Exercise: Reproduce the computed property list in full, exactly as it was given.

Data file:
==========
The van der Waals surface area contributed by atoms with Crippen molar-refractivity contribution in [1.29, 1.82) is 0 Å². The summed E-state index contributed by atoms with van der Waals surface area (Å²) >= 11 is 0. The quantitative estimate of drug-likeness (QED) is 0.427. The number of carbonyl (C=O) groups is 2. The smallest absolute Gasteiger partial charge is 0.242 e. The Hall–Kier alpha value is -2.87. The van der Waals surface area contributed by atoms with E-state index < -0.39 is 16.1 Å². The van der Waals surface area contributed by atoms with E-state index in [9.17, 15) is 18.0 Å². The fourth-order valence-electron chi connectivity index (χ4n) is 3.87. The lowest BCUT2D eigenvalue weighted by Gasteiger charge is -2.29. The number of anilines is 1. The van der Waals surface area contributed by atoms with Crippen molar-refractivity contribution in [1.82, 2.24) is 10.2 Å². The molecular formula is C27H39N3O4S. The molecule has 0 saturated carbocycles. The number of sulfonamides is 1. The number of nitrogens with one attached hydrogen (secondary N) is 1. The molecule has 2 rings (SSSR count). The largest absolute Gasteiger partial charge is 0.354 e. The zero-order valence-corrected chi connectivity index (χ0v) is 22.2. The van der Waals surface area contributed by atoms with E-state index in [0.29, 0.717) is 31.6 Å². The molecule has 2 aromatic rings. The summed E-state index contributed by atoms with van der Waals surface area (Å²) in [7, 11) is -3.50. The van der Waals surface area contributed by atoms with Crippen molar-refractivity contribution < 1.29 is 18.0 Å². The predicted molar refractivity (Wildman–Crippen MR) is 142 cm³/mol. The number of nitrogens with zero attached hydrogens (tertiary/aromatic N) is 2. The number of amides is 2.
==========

The van der Waals surface area contributed by atoms with Crippen molar-refractivity contribution in [1.29, 1.82) is 0 Å². The summed E-state index contributed by atoms with van der Waals surface area (Å²) >= 11 is 0. The quantitative estimate of drug-likeness (QED) is 0.427. The number of carbonyl (C=O) groups is 2. The smallest absolute Gasteiger partial charge is 0.242 e. The Hall–Kier alpha value is -2.87. The van der Waals surface area contributed by atoms with E-state index < -0.39 is 16.1 Å². The van der Waals surface area contributed by atoms with E-state index in [9.17, 15) is 18.0 Å². The fourth-order valence-electron chi connectivity index (χ4n) is 3.87. The lowest BCUT2D eigenvalue weighted by Gasteiger charge is -2.29. The number of anilines is 1. The van der Waals surface area contributed by atoms with Crippen molar-refractivity contribution in [1.82, 2.24) is 10.2 Å². The molecular formula is C27H39N3O4S. The molecule has 0 saturated carbocycles. The number of sulfonamides is 1. The number of nitrogens with one attached hydrogen (secondary N) is 1. The molecule has 2 rings (SSSR count). The largest absolute Gasteiger partial charge is 0.354 e. The zero-order valence-corrected chi connectivity index (χ0v) is 22.2. The van der Waals surface area contributed by atoms with E-state index in [0.29, 0.717) is 31.6 Å². The molecule has 2 aromatic rings. The summed E-state index contributed by atoms with van der Waals surface area (Å²) in [7, 11) is -3.50. The van der Waals surface area contributed by atoms with Crippen molar-refractivity contribution < 1.29 is 18.0 Å². The predicted molar refractivity (Wildman–Crippen MR) is 142 cm³/mol. The number of nitrogens with zero attached hydrogens (tertiary/aromatic N) is 2. The number of amides is 2.